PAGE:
Frederick Douglass (born Frederick Augustus Washington Bailey; c. February 1818 - 20 February 1895) was an African-American social reformer, abolitionist, orator, writer and statesman. After escaping from slavery in Maryland, he became a national leader of the abolitionist movement in Massachusetts and New York, gaining note for his oratory and incisive antislavery writings. In his time, he was described by abolitionists as a living counter-example to slaveholders' arguments that slaves lacked the intellectual capacity to function as independent American citizens. Northerners at the time found it hard to believe that such a great orator had once been a slave.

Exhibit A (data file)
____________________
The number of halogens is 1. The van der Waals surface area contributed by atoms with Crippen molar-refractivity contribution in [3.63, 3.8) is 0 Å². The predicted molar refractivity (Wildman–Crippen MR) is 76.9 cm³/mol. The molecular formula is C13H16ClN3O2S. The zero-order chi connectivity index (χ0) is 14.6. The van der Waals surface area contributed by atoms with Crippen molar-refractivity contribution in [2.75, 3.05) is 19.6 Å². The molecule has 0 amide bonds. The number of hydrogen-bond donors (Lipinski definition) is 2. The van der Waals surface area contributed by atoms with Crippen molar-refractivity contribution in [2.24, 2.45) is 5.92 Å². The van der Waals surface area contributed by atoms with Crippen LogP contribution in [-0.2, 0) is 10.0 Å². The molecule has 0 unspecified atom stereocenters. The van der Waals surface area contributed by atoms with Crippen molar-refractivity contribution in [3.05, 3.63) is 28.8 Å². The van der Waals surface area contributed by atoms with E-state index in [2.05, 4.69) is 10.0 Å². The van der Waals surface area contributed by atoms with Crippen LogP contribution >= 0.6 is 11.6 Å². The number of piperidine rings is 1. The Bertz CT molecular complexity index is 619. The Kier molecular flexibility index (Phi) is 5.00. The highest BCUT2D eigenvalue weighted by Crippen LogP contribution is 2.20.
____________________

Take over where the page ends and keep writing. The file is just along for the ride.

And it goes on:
Review of the book The Hemingses of Monticello: An American Family, by Annette Gordon-Reed
Presentation of the book of the same title, written by Timothy Sandefur and published by the Cato Institute, featuring the author as well as Juan Williams and Jonathan Blanks
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